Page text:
You know, that I agree with your thesis completely. Our firm is a Sales firm as well as a Property Management firm with over 300 + rentals under management. And as someone who owns rental properties, I tend to focus on higher-end acquisitions in neighborhoods that tend to have young professionals who move every few years. They are not ready for homeownership, BUT they want and will pay a premium for high quality housing. The REALTOR community should pay attention to this growing trend, it will only grow as the Echo Boom generation reaches critical mass. In fact, our role in the economy have not always been just about Sales either. 100 years ago, most real estate firms in Richmond were rental firms, who assisted people in finding a home, just not one they owned. And here is an interesting fact, at the turn of the century in Richmond, there was a “Moving Day” custom in which all Leases would end and start in the same two week period!! How crazy is that?

  3. Ed Urbaniak says:

    When buying a home, people should always do a cost benefit analysis.

    Basically, you need to understand your cost of purchase (purchase price plus closing costs) and your total proceeds (sales price MINUS costs of sale–closing costs). If you take your estimated total proceeds in the future and subtract your cost of purchase and come up with a negative number, you probably shouldn’t be purchasing that home.

    Yes, the down payment can pad that, but you are still losing money.

    This was a painless exercise in the early part of this decade with rapidly increasing home prices.

    The example in the article of a $100,000 purchase is grossly misstated. With an FHA loan there is a 2.25% up-fornt MIP. So, essentially, these home buyers are only putting 1.25% down. At the end of one year, you still owe $97,157.

    Making some basic assumptions of 3% purchase closing costs, 6% sales commission, $1000 in other sale closing costs and 3% increasing market, this is how it works out:

    Purchase Price $100,000
    Closing costs $5,750 (3% closing costs and 2.25% upfront MIP)
    Total cost of Purchase $105,750

    At the assumed 3% increase per year… 5 years down the road…

    Sale Price $115,000
    cost of sale $7,900 (6% + $1000)
    Total Proceeds $107,100

    Net for transaction +$1,350

    So, if the annual increase had been a little less or this person stayed for only 4 years, the number would have been negative.

    Ahh, many people will say that I forgot about the principle accumulated and tax benefits, HOA costs, maintenance… Let’s face it, you have to live someplace. You can rent or purchase. The monthly outlay after accounting for all of that stuff will be just about equal if you rent or purchase.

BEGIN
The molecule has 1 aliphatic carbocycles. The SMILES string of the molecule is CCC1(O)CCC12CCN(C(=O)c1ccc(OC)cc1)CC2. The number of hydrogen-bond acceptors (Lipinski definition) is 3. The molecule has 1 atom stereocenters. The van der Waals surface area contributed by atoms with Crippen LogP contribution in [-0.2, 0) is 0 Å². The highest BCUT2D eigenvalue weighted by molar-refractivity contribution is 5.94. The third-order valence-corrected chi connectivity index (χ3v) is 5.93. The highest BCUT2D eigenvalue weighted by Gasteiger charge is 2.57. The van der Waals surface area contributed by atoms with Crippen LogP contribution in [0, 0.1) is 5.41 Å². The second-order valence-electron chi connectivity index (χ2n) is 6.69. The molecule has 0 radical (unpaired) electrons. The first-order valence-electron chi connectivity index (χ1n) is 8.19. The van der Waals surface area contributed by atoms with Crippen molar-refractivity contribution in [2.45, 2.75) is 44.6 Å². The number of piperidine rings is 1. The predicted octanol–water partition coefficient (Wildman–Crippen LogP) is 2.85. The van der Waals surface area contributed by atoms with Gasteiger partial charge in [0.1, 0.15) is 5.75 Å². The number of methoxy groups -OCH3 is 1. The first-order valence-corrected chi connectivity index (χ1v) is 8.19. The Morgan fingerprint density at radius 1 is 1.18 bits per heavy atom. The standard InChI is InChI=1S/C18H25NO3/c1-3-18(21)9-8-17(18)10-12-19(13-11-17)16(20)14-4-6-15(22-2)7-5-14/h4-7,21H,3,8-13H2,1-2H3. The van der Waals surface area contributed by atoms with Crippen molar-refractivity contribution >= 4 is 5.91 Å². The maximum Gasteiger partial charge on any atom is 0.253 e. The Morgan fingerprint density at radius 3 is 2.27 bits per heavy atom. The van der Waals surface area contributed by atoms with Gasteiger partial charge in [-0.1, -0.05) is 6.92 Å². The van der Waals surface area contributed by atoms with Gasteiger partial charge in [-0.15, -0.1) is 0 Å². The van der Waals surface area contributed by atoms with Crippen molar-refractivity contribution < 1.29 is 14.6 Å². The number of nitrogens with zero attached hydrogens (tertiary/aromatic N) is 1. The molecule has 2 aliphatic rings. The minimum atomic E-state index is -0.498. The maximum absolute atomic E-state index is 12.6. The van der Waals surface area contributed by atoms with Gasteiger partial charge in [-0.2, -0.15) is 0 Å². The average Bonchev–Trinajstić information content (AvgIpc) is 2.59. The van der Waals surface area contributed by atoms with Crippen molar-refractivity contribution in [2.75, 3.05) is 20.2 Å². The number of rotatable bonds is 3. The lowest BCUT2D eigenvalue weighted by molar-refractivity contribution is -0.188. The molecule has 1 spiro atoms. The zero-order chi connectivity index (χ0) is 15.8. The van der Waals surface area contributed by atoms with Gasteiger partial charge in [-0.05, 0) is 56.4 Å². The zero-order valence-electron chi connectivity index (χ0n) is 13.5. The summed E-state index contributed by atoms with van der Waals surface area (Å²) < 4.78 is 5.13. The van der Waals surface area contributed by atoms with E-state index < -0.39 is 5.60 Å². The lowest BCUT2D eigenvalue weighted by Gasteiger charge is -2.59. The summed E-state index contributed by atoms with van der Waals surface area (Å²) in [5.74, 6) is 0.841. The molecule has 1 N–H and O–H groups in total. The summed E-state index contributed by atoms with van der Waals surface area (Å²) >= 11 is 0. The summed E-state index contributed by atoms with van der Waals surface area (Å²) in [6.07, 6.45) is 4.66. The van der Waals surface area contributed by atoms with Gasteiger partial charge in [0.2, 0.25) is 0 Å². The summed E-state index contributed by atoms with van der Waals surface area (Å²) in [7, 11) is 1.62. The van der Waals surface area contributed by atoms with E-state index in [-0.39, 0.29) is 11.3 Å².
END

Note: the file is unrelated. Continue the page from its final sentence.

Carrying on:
4. Ron Courtney says:

    Something many home buyers don’t consider is that, in addition to a mortgage, absent a housing boom or general inflation in the economy, a home is a depreciating asset, requiring maintenance, upkeep, taxes, insurance, etc. If you can’t afford all this plus a reasonable down payment, you have no business buying a home. If people had paid attention to this fact over the last decade, we wouldn’t be in a housing depression.

  5. I think this still goes on, at least in the areas around VCU. If I recall correctly, around the first of the month is the best time to hit the alleyways for some great used furniture!

  6. JohnG says:

    I personally have a hard time paying rent when I know I could be investing in property. At least when you are paying off a mortgage, you are essentially making an investment. Your money isn’t disappearing; it still has value. I agree, with Ron. Its because of depreciating assets, maintenance costs, upkeep, insurance, etc. why I stay away from attempting to buy a home. I know that there are a lot more costs than a mortgage, something that a lot of people don’t consider.

  7. I tend to think it’s a combination of cold feet and bad credit that are keeping folks from buying. With an exponential increase in foreclosures the past couple of years, there are plenty of bargains, often for much less per month than rent would be.

  8. In the recent times home owner ship is a fate that can be achieved by most people and not by only people with huge financial muscles. However, it is clear that home ownership is not for everybody but excellent housing opportunities abound those who stay in the geographical area for long. A great article giving insights on how one can own a home, thanks.